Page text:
Re­silient Grow­ing

Com­pan­ion plant­ing

Country Smallholding - - Welcome -

Ihave never got on very well with fol­low­ing ex­act­ing crop ro­ta­tion cy­cles. The prob­lem for me has been that there are so many sug­gested ways of go­ing about it, in the past it’s made my head reel try­ing to work out what goes where. Sound fa­mil­iar?

Over many sea­sons and with much ex­per­i­men­ta­tion un­der my belt, what I’ve re­alised is that crop ro­ta­tion of­fers more to the larger scale mar­ket gar­dener than it does for some­one look­ing to grow pro­duce for their own ta­ble. On a smaller scale a much looser, mix-and-match style of plant­ing where lots of fruit and veg­eta­bles grow to­gether in har­mony is very at­trac­tive, much eas­ier to carry out and ar­guably more fun and highly ef­fec­tive to boot.

Of course it comes down to per­sonal taste as well. If you like large rou­tine blocks of the same fruit or veg­etable grow­ing to­gether then that’s great, stick with it. Other­wise if you would like to try a more rock ‘n’ roll ap­proach which works equally as well, then do read on.

So how does it work?

In this more free-spir­ited sys­tem, you have a range of dif­fer­ent types of plant grow­ing to­gether which pro­vides a nat­u­ral biodiversity and means you don’t de­plete the soil of nu­tri­ents any­way. It will also help avoid pathogen build-up in the process.

The sheer di­ver­sity of this ap­proach with a range of dif­fer­ent sized (and smelling) veg­eta­bles and fruit co-ex­ist­ing to­gether seems also to help pre­vent so many pests in the first place. If you think about clas­sic com­pan­ion plant­ing ad­vice with re­gards to carrots, where in­ter-plant­ing of onions and marigolds is rec­om­mended to help pre­vent car­rot fly at­tack, it’s a lit­tle like this but just on a much big­ger scale. Pests that are at­tracted to a cer­tain type of pro­duce are much more in­clined to be drawn - in if you are grow­ing it en masse in one place, whereas if it’s mixed and spread about your plot, it’s much harder for their neme­ses to move on in.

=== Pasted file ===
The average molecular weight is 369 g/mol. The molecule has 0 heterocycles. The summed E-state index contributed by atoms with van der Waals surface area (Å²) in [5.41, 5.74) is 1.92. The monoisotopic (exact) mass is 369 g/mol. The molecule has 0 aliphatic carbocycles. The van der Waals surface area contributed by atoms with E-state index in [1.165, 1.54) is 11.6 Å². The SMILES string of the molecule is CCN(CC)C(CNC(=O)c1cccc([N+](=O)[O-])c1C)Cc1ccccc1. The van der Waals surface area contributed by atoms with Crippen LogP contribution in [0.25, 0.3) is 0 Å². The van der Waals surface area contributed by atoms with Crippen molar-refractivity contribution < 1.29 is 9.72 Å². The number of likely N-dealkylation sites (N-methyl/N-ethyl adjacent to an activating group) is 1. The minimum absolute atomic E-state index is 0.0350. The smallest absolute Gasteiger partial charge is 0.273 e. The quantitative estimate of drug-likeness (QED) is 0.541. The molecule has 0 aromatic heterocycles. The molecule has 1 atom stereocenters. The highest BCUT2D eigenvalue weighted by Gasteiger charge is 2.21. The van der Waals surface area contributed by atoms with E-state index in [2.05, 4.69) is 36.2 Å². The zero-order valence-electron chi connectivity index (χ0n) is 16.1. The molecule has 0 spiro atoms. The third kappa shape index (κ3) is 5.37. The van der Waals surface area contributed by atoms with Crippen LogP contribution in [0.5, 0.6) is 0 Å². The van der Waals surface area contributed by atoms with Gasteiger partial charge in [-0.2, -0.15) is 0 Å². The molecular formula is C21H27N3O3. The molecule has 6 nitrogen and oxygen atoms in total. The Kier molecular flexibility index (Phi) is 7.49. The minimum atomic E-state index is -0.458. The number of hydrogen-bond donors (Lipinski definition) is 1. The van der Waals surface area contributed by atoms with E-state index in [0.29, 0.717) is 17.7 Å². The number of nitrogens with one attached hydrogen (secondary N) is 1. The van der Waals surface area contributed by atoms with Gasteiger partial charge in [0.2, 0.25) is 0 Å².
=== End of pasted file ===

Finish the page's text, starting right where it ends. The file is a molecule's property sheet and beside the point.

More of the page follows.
Have fun and cre­ate your own ver­sion of ed­i­ble love­li­ness

There are many, many more ben­e­fits be­sides of this very easy-to-man­age ap­proach, here’s a look at just some of the com­bi­na­tions that work es­pe­cially well:

Give your cab­bages a head start

Bras­si­cas nor­mally fol­low ni­tro­gen fix­ing legumes in a clas­sic crop ro­ta­tion cy­cle so you can cut to the chase by plant­ing the two to­gether around your plot. This way your kale, broc­coli or cab­bage can cash in early on the pow­er­ful ben­e­fits that their pea or bean neigh­bours gen­er­ously add to the soil.

Herby com­pan­ions

Pol­li­na­tors and ben­e­fi­cial in­sects love rose­mary, thyme and laven­der es­pe­cially and will be en­cour­aged onto your plot to lend a help­ing hand if you grow some. With their strong aroma they can also act as a ben­e­fi­cial pest dis­guiser shield­ing more del­i­cate neigh­bours from at­tack.

Fen­nel is another par­tic­u­larly wor­thy con­trib­u­tor as it’s a pop­u­lar home for la­dy­birds, whose lar­vae are a pow­er­ful aphid-munch­ing force with which to be reck­oned.

Use salad leaves in-be­tween other plant­ing

Easy to grow and ex­tremely un­de­mand­ing of their neigh­bours – they can be planted in any gaps, in and around much hun­grier crops.

Last, but not least, have fun with it. With mixed plant­ing there is much more op­por­tu­nity to have fun and cre­ate your own ver­sion of ed­i­ble love­li­ness – en­joy!

Kim Stod­dart teaches a range of ed­i­ble gar­den­ing courses from her small­hold­ing in beau­ti­ful Ceredi­gion. www.green­rock-et­courses. com. She’s of­fer­ing a spe­cial 15% dis­count for our read­ers for book­ings be­fore the end of June. Just quote CSJune18 for this spe­cial of­fer.

Bras­si­cas and legumes the per­fect com­pan­ions.

Bras­si­cas and legumes the per­fect com­pan­ions.

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